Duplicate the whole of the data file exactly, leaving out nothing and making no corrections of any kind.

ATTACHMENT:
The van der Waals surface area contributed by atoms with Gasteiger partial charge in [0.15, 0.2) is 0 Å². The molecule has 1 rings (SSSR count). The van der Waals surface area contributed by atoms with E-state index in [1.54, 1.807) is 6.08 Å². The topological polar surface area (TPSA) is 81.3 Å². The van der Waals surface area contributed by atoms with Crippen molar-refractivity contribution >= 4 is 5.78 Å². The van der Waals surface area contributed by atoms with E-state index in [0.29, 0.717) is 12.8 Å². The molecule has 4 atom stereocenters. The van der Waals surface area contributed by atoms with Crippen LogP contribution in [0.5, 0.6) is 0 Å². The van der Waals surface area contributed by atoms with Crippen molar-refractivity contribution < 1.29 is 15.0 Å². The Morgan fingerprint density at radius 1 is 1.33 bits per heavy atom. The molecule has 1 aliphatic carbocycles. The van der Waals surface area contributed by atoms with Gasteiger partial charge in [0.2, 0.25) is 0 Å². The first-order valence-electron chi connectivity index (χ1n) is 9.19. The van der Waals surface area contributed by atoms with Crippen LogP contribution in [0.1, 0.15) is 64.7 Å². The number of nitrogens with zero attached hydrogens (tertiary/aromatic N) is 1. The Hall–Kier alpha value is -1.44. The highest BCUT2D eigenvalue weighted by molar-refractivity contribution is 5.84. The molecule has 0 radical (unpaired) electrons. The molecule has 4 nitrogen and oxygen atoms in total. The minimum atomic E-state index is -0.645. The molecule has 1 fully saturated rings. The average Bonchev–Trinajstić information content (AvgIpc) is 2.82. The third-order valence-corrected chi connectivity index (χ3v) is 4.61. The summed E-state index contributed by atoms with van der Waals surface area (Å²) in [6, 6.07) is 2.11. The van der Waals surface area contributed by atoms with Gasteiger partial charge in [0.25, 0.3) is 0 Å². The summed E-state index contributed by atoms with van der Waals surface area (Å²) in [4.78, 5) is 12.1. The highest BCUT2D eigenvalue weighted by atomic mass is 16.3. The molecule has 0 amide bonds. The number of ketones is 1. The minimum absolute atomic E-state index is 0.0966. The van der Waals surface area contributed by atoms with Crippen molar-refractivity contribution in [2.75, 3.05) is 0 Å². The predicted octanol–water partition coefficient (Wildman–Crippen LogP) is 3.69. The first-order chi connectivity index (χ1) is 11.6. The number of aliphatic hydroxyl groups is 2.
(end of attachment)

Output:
The van der Waals surface area contributed by atoms with Gasteiger partial charge in [0.15, 0.2) is 0 Å². The molecule has 1 rings (SSSR count). The van der Waals surface area contributed by atoms with E-state index in [1.54, 1.807) is 6.08 Å². The topological polar surface area (TPSA) is 81.3 Å². The van der Waals surface area contributed by atoms with Crippen molar-refractivity contribution >= 4 is 5.78 Å². The van der Waals surface area contributed by atoms with E-state index in [0.29, 0.717) is 12.8 Å². The molecule has 4 atom stereocenters. The van der Waals surface area contributed by atoms with Crippen LogP contribution in [0.5, 0.6) is 0 Å². The van der Waals surface area contributed by atoms with Crippen molar-refractivity contribution < 1.29 is 15.0 Å². The Morgan fingerprint density at radius 1 is 1.33 bits per heavy atom. The molecule has 1 aliphatic carbocycles. The van der Waals surface area contributed by atoms with Gasteiger partial charge in [0.2, 0.25) is 0 Å². The first-order valence-electron chi connectivity index (χ1n) is 9.19. The van der Waals surface area contributed by atoms with Crippen LogP contribution in [0.1, 0.15) is 64.7 Å². The number of nitrogens with zero attached hydrogens (tertiary/aromatic N) is 1. The Hall–Kier alpha value is -1.44. The highest BCUT2D eigenvalue weighted by molar-refractivity contribution is 5.84. The molecule has 0 radical (unpaired) electrons. The molecule has 4 nitrogen and oxygen atoms in total. The minimum atomic E-state index is -0.645. The molecule has 1 fully saturated rings. The average Bonchev–Trinajstić information content (AvgIpc) is 2.82. The third-order valence-corrected chi connectivity index (χ3v) is 4.61. The summed E-state index contributed by atoms with van der Waals surface area (Å²) in [6, 6.07) is 2.11. The van der Waals surface area contributed by atoms with Gasteiger partial charge in [0.25, 0.3) is 0 Å². The summed E-state index contributed by atoms with van der Waals surface area (Å²) in [4.78, 5) is 12.1. The highest BCUT2D eigenvalue weighted by atomic mass is 16.3. The molecule has 0 amide bonds. The number of ketones is 1. The minimum absolute atomic E-state index is 0.0966. The van der Waals surface area contributed by atoms with Crippen molar-refractivity contribution in [2.75, 3.05) is 0 Å². The predicted octanol–water partition coefficient (Wildman–Crippen LogP) is 3.69. The first-order chi connectivity index (χ1) is 11.6. The number of aliphatic hydroxyl groups is 2.